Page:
Baby Steps are still Steps (day 2)

I’m continuing my “hundred day challenge” to rebuild the habit of working on model projects and re-engage with my Zaku Kai scratch build, a project which has dragged on forever and which I desperately want to finish. Tonight I geared up to make my new shoulder pauldron sculpt.


A major point of frustration for me with my first attempt at sculpting the shoulder pauldron was aligning the spikes properly, along with the “fringes” surrounding them. I had sculpted out the rough shape of the pauldron, then cut holes and tried to align the spikes and their fringes – but I found it very difficult to align the parts correctly.
To correct this problem, this time around the sculpt starts by positioning and aligning the spike fringes, and everything else proceeds from there.
So tonight’s goal was to design the styrene parts which would come together to form the basis for the new sculpt. I used my Blender model as reference to produce a front-view profile of the part, as well as two cross-sections that would align the spike fringe.
In Blender these cross-sections can be produced by using alt-B to view a rectangular slice of the model, and then rotate the view so that slice can be viewed over the coordinate grid. For this work I also decided that I wanted to align these cross-sections to the direction the spike fringe should be tilted.

Using the Blender model data as a reference, I drew the different profiles onto grid-printed styrene sheet. There’s still more to be done: in particular I need to make a second template to use to build the back half of the pauldron. But, a good bit of progress, and I should hopefully be able to start the new pauldron in earnest tomorrow.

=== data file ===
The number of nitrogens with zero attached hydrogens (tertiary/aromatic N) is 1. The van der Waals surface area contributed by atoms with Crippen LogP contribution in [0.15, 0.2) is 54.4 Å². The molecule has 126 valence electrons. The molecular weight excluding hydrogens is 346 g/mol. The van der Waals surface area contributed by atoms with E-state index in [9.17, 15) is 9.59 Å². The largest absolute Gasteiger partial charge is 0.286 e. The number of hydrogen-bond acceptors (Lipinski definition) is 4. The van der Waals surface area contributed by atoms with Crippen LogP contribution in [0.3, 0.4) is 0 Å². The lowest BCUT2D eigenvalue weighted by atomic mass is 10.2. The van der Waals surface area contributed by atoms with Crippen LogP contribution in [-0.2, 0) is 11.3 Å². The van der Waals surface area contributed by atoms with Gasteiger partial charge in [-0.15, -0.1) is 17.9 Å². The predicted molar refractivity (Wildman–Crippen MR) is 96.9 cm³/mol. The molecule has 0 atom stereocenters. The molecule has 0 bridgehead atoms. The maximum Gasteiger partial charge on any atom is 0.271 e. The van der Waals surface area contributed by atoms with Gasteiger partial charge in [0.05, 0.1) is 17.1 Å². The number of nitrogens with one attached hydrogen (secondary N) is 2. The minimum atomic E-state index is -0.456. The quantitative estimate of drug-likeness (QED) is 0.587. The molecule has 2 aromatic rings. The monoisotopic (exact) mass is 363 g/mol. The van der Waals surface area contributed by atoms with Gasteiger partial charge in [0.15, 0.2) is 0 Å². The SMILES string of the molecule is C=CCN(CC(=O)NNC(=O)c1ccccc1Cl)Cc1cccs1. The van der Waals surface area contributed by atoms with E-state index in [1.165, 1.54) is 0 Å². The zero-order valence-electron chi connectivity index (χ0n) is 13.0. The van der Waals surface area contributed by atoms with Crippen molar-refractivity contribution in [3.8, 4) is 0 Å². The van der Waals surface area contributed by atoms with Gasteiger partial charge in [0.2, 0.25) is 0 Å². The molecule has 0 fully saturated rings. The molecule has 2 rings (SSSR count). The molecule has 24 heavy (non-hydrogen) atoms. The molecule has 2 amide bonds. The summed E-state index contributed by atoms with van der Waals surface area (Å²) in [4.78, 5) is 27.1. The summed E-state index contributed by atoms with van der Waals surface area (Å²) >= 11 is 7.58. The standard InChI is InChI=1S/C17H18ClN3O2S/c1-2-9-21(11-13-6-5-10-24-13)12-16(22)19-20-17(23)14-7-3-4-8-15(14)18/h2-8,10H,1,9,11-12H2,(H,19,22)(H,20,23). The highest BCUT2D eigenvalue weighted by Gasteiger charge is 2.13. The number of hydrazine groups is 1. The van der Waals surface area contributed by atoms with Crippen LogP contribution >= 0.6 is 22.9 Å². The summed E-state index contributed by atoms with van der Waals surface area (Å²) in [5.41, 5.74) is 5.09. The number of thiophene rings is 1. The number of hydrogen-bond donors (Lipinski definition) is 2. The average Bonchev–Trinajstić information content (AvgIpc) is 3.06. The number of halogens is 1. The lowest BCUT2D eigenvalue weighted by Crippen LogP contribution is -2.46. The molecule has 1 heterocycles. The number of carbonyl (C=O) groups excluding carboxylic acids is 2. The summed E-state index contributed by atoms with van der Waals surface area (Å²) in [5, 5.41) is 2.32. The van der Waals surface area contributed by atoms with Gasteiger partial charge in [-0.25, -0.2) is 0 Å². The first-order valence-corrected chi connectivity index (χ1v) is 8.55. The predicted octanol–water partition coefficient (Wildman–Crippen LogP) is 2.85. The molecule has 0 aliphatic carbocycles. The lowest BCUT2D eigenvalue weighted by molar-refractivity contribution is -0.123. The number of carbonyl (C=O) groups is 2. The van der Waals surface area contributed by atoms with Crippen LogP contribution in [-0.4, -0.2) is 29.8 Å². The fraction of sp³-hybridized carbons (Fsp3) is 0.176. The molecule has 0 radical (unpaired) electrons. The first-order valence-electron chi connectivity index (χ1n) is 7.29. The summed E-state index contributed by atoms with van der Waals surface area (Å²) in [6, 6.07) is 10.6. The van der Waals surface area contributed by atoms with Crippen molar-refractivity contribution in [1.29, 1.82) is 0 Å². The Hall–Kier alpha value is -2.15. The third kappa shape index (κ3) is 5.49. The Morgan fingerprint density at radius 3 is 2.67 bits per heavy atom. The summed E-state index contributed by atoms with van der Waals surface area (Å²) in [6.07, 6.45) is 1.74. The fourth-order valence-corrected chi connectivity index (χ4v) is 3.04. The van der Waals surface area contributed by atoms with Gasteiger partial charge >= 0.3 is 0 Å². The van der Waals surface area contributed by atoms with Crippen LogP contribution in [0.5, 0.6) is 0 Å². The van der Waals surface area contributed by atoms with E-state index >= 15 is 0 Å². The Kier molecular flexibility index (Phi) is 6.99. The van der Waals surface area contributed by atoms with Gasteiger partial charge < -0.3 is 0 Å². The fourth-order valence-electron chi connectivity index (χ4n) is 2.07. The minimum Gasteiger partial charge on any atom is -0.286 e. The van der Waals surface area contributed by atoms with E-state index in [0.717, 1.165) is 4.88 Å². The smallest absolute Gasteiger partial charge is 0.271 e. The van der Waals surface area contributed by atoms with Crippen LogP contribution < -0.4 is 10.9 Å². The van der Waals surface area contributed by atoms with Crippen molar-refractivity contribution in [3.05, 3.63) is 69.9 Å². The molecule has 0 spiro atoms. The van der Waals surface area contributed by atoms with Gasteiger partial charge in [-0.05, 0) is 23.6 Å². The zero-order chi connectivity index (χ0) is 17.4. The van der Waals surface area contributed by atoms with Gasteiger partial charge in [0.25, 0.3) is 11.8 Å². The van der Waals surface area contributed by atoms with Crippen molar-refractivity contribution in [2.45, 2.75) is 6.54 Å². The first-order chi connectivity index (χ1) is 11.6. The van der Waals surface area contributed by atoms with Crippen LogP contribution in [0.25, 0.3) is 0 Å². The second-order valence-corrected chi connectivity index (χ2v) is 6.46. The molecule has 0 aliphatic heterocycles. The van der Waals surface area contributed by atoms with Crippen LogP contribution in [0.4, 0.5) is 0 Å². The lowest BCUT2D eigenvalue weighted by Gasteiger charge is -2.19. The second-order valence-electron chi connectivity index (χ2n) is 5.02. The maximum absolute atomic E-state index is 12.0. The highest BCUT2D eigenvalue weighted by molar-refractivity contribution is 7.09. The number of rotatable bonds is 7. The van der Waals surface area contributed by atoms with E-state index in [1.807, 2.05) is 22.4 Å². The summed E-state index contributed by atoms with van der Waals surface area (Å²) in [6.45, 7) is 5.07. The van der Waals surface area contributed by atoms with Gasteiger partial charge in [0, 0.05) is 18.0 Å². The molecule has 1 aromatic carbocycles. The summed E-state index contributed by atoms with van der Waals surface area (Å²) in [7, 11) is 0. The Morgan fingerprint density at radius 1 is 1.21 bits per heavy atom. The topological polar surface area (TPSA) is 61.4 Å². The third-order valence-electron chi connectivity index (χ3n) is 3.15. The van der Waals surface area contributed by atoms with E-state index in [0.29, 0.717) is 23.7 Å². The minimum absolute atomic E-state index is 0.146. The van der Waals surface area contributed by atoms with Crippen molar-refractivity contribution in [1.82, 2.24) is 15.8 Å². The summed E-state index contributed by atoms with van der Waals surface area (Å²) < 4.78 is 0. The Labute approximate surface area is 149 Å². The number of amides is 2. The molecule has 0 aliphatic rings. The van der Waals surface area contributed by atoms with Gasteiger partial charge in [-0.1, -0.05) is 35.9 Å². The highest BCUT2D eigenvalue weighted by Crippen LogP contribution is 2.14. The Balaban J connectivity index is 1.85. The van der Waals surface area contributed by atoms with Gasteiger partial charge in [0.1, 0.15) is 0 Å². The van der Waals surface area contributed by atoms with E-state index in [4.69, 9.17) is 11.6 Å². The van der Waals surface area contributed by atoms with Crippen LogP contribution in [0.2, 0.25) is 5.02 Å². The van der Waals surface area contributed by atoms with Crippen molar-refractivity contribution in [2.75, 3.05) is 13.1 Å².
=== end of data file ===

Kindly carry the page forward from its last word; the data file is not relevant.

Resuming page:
As for the mold I made yeaterday for the spike fringe – I actually kind of messed it up. It occurred to me that it’d really be a lot easier to accurately place and align the spikes if the fringe parts had a flat bottom. So I decided to re-do the mold, using a flat styrene plate under the part when making the mold. That way, when casting, another flat styrene plate can be used to form the flat bottom surface of the part. Also I kind of destroyed the mold I made yeaterday by trying to take it out of the legos too soon. I had thought the mold rubber needed 12 hours to cure, it actually needs 24. So it was like taffy, and I had to scrub it off the part. Derp. Hopefully that’s the only reason, and there wasn’t a problem with the mold rubber or how I prepared it…

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